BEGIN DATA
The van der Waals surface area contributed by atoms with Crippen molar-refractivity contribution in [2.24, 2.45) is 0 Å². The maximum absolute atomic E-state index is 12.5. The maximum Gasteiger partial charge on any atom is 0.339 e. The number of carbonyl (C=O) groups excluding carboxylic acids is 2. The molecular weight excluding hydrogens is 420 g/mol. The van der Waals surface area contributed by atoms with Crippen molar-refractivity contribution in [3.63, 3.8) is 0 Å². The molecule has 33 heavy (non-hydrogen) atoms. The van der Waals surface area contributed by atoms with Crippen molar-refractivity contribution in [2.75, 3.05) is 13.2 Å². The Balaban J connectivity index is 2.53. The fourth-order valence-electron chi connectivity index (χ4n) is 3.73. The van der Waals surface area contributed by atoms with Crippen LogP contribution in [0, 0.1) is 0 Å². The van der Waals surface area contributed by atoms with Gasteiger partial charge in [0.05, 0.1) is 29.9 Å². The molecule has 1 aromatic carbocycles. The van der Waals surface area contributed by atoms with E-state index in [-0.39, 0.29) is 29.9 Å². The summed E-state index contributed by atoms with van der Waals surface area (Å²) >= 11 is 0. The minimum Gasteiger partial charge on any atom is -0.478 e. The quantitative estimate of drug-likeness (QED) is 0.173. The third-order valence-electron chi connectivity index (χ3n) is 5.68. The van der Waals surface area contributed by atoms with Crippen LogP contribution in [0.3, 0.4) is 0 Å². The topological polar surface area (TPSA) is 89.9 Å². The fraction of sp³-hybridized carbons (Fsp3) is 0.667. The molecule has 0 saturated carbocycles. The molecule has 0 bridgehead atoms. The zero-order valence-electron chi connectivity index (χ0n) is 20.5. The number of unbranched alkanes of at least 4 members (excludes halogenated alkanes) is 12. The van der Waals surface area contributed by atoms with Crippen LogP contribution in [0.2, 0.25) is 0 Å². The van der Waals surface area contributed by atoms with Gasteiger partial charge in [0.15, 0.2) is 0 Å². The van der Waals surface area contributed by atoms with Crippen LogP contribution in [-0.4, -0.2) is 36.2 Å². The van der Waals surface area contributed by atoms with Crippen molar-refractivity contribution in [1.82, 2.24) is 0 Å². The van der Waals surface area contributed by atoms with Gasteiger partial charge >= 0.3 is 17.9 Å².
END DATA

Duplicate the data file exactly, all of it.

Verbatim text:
The van der Waals surface area contributed by atoms with Crippen molar-refractivity contribution in [2.24, 2.45) is 0 Å². The maximum absolute atomic E-state index is 12.5. The maximum Gasteiger partial charge on any atom is 0.339 e. The number of carbonyl (C=O) groups excluding carboxylic acids is 2. The molecular weight excluding hydrogens is 420 g/mol. The van der Waals surface area contributed by atoms with Crippen molar-refractivity contribution in [3.63, 3.8) is 0 Å². The molecule has 33 heavy (non-hydrogen) atoms. The van der Waals surface area contributed by atoms with Crippen molar-refractivity contribution in [2.75, 3.05) is 13.2 Å². The Balaban J connectivity index is 2.53. The fourth-order valence-electron chi connectivity index (χ4n) is 3.73. The van der Waals surface area contributed by atoms with Crippen LogP contribution in [0, 0.1) is 0 Å². The van der Waals surface area contributed by atoms with Gasteiger partial charge in [0.05, 0.1) is 29.9 Å². The molecule has 1 aromatic carbocycles. The van der Waals surface area contributed by atoms with E-state index in [-0.39, 0.29) is 29.9 Å². The summed E-state index contributed by atoms with van der Waals surface area (Å²) >= 11 is 0. The minimum Gasteiger partial charge on any atom is -0.478 e. The quantitative estimate of drug-likeness (QED) is 0.173. The third-order valence-electron chi connectivity index (χ3n) is 5.68. The van der Waals surface area contributed by atoms with Crippen LogP contribution in [0.3, 0.4) is 0 Å². The topological polar surface area (TPSA) is 89.9 Å². The fraction of sp³-hybridized carbons (Fsp3) is 0.667. The molecule has 0 saturated carbocycles. The molecule has 0 bridgehead atoms. The zero-order valence-electron chi connectivity index (χ0n) is 20.5. The number of unbranched alkanes of at least 4 members (excludes halogenated alkanes) is 12. The van der Waals surface area contributed by atoms with Crippen LogP contribution in [0.2, 0.25) is 0 Å². The van der Waals surface area contributed by atoms with Gasteiger partial charge in [0.15, 0.2) is 0 Å². The van der Waals surface area contributed by atoms with Crippen LogP contribution in [-0.4, -0.2) is 36.2 Å². The van der Waals surface area contributed by atoms with Crippen molar-refractivity contribution in [1.82, 2.24) is 0 Å². The van der Waals surface area contributed by atoms with Gasteiger partial charge >= 0.3 is 17.9 Å².